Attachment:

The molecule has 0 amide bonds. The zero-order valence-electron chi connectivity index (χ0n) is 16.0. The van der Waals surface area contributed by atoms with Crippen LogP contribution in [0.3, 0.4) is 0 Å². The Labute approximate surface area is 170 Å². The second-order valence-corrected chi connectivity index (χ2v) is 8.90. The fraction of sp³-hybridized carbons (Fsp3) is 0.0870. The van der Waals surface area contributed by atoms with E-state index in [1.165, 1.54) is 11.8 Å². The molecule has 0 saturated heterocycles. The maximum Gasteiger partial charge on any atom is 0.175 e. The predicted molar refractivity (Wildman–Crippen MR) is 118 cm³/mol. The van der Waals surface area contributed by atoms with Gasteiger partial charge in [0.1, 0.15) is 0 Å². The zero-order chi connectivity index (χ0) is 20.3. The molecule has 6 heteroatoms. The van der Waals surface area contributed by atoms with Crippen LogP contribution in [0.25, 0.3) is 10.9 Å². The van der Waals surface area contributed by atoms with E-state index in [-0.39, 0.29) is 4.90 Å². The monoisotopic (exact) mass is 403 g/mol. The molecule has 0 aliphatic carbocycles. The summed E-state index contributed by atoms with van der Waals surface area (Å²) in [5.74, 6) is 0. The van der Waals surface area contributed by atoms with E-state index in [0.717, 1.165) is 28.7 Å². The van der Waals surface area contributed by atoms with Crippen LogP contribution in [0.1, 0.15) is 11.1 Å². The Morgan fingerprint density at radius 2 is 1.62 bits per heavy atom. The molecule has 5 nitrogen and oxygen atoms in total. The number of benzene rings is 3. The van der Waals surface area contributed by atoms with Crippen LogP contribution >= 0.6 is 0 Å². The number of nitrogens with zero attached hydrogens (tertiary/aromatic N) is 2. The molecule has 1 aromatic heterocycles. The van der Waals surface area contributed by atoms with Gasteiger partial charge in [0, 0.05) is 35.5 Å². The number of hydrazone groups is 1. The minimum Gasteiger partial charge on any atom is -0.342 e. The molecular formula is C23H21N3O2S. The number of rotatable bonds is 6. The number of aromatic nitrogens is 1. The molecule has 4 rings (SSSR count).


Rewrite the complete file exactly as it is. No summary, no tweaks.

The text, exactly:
The molecule has 0 amide bonds. The zero-order valence-electron chi connectivity index (χ0n) is 16.0. The van der Waals surface area contributed by atoms with Crippen LogP contribution in [0.3, 0.4) is 0 Å². The Labute approximate surface area is 170 Å². The second-order valence-corrected chi connectivity index (χ2v) is 8.90. The fraction of sp³-hybridized carbons (Fsp3) is 0.0870. The van der Waals surface area contributed by atoms with E-state index in [1.165, 1.54) is 11.8 Å². The molecule has 0 saturated heterocycles. The maximum Gasteiger partial charge on any atom is 0.175 e. The predicted molar refractivity (Wildman–Crippen MR) is 118 cm³/mol. The van der Waals surface area contributed by atoms with Gasteiger partial charge in [0.1, 0.15) is 0 Å². The zero-order chi connectivity index (χ0) is 20.3. The molecule has 6 heteroatoms. The van der Waals surface area contributed by atoms with Crippen LogP contribution in [0.25, 0.3) is 10.9 Å². The van der Waals surface area contributed by atoms with E-state index in [-0.39, 0.29) is 4.90 Å². The monoisotopic (exact) mass is 403 g/mol. The molecule has 0 aliphatic carbocycles. The summed E-state index contributed by atoms with van der Waals surface area (Å²) in [5.74, 6) is 0. The van der Waals surface area contributed by atoms with E-state index in [0.717, 1.165) is 28.7 Å². The van der Waals surface area contributed by atoms with Crippen LogP contribution in [0.1, 0.15) is 11.1 Å². The Morgan fingerprint density at radius 2 is 1.62 bits per heavy atom. The molecule has 5 nitrogen and oxygen atoms in total. The number of benzene rings is 3. The van der Waals surface area contributed by atoms with Crippen LogP contribution >= 0.6 is 0 Å². The number of nitrogens with zero attached hydrogens (tertiary/aromatic N) is 2. The molecule has 1 aromatic heterocycles. The van der Waals surface area contributed by atoms with Gasteiger partial charge in [0, 0.05) is 35.5 Å². The number of hydrazone groups is 1. The minimum Gasteiger partial charge on any atom is -0.342 e. The molecular formula is C23H21N3O2S. The number of rotatable bonds is 6. The number of aromatic nitrogens is 1. The molecule has 4 rings (SSSR count).